Restrictions Are Opportunities

A fluid (or gas) confined in a container will exert equal pressure against all sides of the container. Pressure, however is not constant; it depends on the fluid’s temperature and kinetic energy. A fluid with higher temperature/energy will press on the container more than a fluid with a lower temperature/energy.

It will stay confined until the container is breached; then it will spew forth energetically or weakly depending on the pressure.

This is how your shower works, or the hose that you use to water your plants with. The water exerts pressure on the pipes or the hose until you turn the tap on; then, having just one outlet available, the water rushes through.

The idea is to direct the escape of the fluid so it points to where you want it to be useful. A shower pipe with a leak is less useful than one where all the water escapes through the nozzle. Similarly, a flexible hose is much more useful than a rigid pipe because you have more degrees of freedom to control the direction of the stream.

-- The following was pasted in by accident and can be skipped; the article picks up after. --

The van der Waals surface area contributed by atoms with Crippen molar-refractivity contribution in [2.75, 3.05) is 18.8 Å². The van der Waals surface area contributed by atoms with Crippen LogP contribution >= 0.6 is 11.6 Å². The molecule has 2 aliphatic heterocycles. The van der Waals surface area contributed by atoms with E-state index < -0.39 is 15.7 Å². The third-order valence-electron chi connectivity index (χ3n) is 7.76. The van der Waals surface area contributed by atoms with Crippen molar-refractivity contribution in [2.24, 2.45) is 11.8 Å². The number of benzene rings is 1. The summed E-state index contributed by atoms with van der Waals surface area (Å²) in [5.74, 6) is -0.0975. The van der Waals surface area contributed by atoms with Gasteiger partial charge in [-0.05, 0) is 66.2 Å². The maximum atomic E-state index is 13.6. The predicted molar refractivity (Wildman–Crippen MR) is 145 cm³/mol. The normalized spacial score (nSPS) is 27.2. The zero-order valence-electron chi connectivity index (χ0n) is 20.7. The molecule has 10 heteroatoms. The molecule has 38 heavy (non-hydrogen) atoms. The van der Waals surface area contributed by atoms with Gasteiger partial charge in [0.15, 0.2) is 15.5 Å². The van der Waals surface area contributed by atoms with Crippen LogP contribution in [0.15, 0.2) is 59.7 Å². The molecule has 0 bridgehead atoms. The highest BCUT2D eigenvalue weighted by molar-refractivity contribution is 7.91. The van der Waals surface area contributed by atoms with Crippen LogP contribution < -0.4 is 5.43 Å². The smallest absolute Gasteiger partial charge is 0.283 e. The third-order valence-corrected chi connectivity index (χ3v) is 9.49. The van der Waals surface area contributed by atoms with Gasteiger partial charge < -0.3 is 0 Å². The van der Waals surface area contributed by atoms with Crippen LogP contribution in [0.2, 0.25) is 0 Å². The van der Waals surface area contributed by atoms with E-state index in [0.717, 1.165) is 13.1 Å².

This idea doesn’t just apply to fluids. For example, classic military strategy is to surround the enemy and leave them with only a way out. That way, they can control the enemy’s behavior and have foreknowledge of their actions.

Look at restrictions not as an enclosure, but as the ability to direct the eventual release. This way, restrictions become an affirmation that you can shape the environment around you not by removing the constraint, but by focusing energy.